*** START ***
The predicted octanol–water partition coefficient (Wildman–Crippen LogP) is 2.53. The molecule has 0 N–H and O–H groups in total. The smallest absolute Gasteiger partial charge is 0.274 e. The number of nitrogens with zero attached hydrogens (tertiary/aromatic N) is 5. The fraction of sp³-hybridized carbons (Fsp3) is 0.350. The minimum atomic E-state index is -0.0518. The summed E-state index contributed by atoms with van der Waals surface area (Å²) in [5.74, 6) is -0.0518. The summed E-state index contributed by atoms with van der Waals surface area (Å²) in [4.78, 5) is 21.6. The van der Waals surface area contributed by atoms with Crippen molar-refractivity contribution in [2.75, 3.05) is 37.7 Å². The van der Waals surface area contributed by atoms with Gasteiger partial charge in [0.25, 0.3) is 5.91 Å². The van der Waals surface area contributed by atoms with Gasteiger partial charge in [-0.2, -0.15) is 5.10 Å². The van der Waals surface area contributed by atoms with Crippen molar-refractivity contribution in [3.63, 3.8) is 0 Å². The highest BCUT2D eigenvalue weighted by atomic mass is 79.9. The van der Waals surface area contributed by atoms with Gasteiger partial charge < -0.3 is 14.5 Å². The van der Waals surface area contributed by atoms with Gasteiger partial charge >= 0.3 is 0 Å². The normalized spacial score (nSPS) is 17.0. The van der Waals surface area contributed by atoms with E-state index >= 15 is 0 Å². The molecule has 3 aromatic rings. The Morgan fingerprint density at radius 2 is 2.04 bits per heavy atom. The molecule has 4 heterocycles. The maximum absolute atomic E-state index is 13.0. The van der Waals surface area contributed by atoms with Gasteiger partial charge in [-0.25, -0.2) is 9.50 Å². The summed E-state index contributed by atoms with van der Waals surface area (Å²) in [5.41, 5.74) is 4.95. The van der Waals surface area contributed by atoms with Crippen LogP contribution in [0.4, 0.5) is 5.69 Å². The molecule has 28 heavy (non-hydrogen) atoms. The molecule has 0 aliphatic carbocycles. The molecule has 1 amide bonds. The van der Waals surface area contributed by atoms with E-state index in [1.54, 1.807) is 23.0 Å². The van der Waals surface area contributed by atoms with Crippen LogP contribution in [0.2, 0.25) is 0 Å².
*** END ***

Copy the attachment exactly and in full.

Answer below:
The predicted octanol–water partition coefficient (Wildman–Crippen LogP) is 2.53. The molecule has 0 N–H and O–H groups in total. The smallest absolute Gasteiger partial charge is 0.274 e. The number of nitrogens with zero attached hydrogens (tertiary/aromatic N) is 5. The fraction of sp³-hybridized carbons (Fsp3) is 0.350. The minimum atomic E-state index is -0.0518. The summed E-state index contributed by atoms with van der Waals surface area (Å²) in [5.74, 6) is -0.0518. The summed E-state index contributed by atoms with van der Waals surface area (Å²) in [4.78, 5) is 21.6. The van der Waals surface area contributed by atoms with Crippen molar-refractivity contribution in [2.75, 3.05) is 37.7 Å². The van der Waals surface area contributed by atoms with Gasteiger partial charge in [0.25, 0.3) is 5.91 Å². The van der Waals surface area contributed by atoms with Gasteiger partial charge in [-0.2, -0.15) is 5.10 Å². The van der Waals surface area contributed by atoms with Crippen molar-refractivity contribution in [3.63, 3.8) is 0 Å². The highest BCUT2D eigenvalue weighted by atomic mass is 79.9. The van der Waals surface area contributed by atoms with Gasteiger partial charge < -0.3 is 14.5 Å². The van der Waals surface area contributed by atoms with Gasteiger partial charge >= 0.3 is 0 Å². The normalized spacial score (nSPS) is 17.0. The van der Waals surface area contributed by atoms with E-state index >= 15 is 0 Å². The molecule has 3 aromatic rings. The Morgan fingerprint density at radius 2 is 2.04 bits per heavy atom. The molecule has 4 heterocycles. The maximum absolute atomic E-state index is 13.0. The van der Waals surface area contributed by atoms with Gasteiger partial charge in [-0.25, -0.2) is 9.50 Å². The summed E-state index contributed by atoms with van der Waals surface area (Å²) in [5.41, 5.74) is 4.95. The van der Waals surface area contributed by atoms with Crippen LogP contribution in [0.4, 0.5) is 5.69 Å². The molecule has 28 heavy (non-hydrogen) atoms. The molecule has 0 aliphatic carbocycles. The molecule has 1 amide bonds. The van der Waals surface area contributed by atoms with E-state index in [1.54, 1.807) is 23.0 Å². The van der Waals surface area contributed by atoms with Crippen LogP contribution in [0.2, 0.25) is 0 Å².